These Four Charts Say It All

There’s an old song that says “money makes the world go around…” 

It ain’t wrong. 

Among other things, money is a yardstick of both economic growth and growth expectations. And being able to track its price, like the price of any other asset or commodity, will give you insight into the expected strength or weakness of the economy. 

Interest rates are the “price” of money. And the yield curve is a chart of the expected price of money today and into the future.

But how can you use the yield curve as a predictive tool?

That’s what we’re going to talk about today.

Tracking the Trend of the Yield Curve

Like I mentioned in your last letter, looking at the shape of the curve across all yields is basically a snapshot in time. (Like the featured image at the top of this post.)

But for it to have some kind of predictive usefulness, you have to be able to see how the shape of the yield curve is trending: Where it was 6 months ago versus where it is today. And which way it’s heading.

To get this kind of perspective, Wall Street typically looks at the spread between the long and short end of the curve. Most typically they’ll look at the spread between the 10-year and 2-year Treasury Notes. 

Now if you want to see the predictive ability of the yield curve in action, let’s look at it during the last two major economic recessions this century…

Throughout the 1990s, the “10-2 spread” trended lower indicating a “flattening” yield curve. The spread between the yields tightened to half a percent for most of 1998 and 1999. In early February 2000, however, the yield curve flipped and the 10-2 spread went negative (the curve inverted).

This is what followed in the stock market and the economy (the recession is indicated in grey):

Source: Macrotrends

Stocks in the S&P 500 gave up 49% and the economy entered a recession for the better part of 2001.

Now let’s look at the last economic disaster better known as the “Great Recession.”

Once the market and economy recovered from the Tech Bubble, the yield curve (again, the 10-2 spread) steepened or normalized into August of 2003. From there, however, it started to flatten again, going negative (inverting) in January 2006.

With a couple brief exceptions of tipping back into positive territory, it stayed negative for a year and a half.  Take a look:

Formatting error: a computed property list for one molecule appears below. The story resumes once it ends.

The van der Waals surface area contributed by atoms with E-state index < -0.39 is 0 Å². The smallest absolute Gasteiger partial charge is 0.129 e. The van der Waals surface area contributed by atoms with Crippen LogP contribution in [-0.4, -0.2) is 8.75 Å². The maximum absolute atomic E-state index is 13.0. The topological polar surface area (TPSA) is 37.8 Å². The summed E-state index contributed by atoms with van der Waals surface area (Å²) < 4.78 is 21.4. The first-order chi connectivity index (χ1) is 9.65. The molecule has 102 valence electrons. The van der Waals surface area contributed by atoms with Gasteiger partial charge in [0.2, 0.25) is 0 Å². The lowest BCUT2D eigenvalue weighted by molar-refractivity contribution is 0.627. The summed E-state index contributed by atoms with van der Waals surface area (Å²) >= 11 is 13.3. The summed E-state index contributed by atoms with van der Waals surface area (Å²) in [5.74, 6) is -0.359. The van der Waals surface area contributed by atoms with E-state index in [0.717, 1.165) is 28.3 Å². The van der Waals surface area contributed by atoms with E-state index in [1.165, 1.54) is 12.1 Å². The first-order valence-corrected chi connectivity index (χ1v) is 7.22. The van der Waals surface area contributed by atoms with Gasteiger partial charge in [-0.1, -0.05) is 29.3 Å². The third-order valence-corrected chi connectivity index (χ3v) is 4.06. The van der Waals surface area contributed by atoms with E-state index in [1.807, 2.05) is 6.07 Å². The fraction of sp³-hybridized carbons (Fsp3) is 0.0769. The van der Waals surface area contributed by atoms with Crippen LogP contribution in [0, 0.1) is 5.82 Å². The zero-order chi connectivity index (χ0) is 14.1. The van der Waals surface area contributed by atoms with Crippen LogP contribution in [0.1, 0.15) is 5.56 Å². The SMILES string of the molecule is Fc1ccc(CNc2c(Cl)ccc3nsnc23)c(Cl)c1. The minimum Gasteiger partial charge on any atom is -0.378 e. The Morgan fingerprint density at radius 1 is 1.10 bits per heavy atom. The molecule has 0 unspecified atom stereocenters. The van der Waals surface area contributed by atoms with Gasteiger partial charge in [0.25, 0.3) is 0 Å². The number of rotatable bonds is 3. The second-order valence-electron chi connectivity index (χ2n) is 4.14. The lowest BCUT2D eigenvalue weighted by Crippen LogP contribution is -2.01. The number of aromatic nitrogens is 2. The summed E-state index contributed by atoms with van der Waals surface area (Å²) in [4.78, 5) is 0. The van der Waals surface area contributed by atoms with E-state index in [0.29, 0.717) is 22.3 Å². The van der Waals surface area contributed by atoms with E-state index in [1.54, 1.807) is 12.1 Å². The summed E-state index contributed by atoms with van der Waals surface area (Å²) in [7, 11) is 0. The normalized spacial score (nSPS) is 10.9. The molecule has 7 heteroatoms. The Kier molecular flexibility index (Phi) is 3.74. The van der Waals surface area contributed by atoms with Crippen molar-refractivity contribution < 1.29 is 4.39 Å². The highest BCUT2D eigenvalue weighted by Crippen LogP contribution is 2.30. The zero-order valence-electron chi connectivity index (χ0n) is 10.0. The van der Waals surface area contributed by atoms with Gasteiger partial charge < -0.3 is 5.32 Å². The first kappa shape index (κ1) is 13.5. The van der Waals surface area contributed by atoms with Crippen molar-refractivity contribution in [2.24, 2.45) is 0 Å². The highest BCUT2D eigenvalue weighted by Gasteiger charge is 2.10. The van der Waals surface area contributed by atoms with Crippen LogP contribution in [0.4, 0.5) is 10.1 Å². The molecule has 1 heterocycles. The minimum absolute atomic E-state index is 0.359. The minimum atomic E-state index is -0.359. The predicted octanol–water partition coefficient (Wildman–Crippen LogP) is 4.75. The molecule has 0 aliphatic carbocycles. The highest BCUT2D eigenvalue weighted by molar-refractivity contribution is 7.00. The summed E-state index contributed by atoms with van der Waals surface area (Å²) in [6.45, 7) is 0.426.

A little over a year later, stocks put in a top that gave up 54% of the market’s value and plunged the economy into a recession lasting a year and a half.

Source: Macrotrends

So How Does This Magic Work?

It’s a bit like the difference between betting in Las Vegas versus betting at Churchill Downs.

When you gamble at most tables in Las Vegas, it’s you against the house and the odds are pretty much fixed, ever so slightly, against you. 

But… head to Churchill Downs or any other racetrack, and it’s a different type of betting. “Parimutuel” betting is you betting against the other bettors in the race. The odds of the horses will move up and down depending on how much money is bet on any horse relative to the total money in the pool. By watching the odds move as you get closer to post time, you can effectively get an idea of which horse the “smart money” likes.

The yield curve gives you the same basic insight.

When you watch the yield curve, you’re seeing the entire market putting its money where its mouth is. As uncertainty about the future builds — for whatever reason — money rushes into what has always been considered the safe haven of long bonds (today the 10-year T-Note is the benchmark) which pushes yields lower.

When you have the entire market signaling uncertainty, it’s a pretty good sign that trouble may be coming. 

Of course the Fed plays in this sandbox too, trying as mightily as it can to influence the perceptions of the market. 

We’ll talk about the different ways they try to manipulate the market in your next issue.

Make the trend your friend,

Bob Byrne
Editor, Streetlight Daily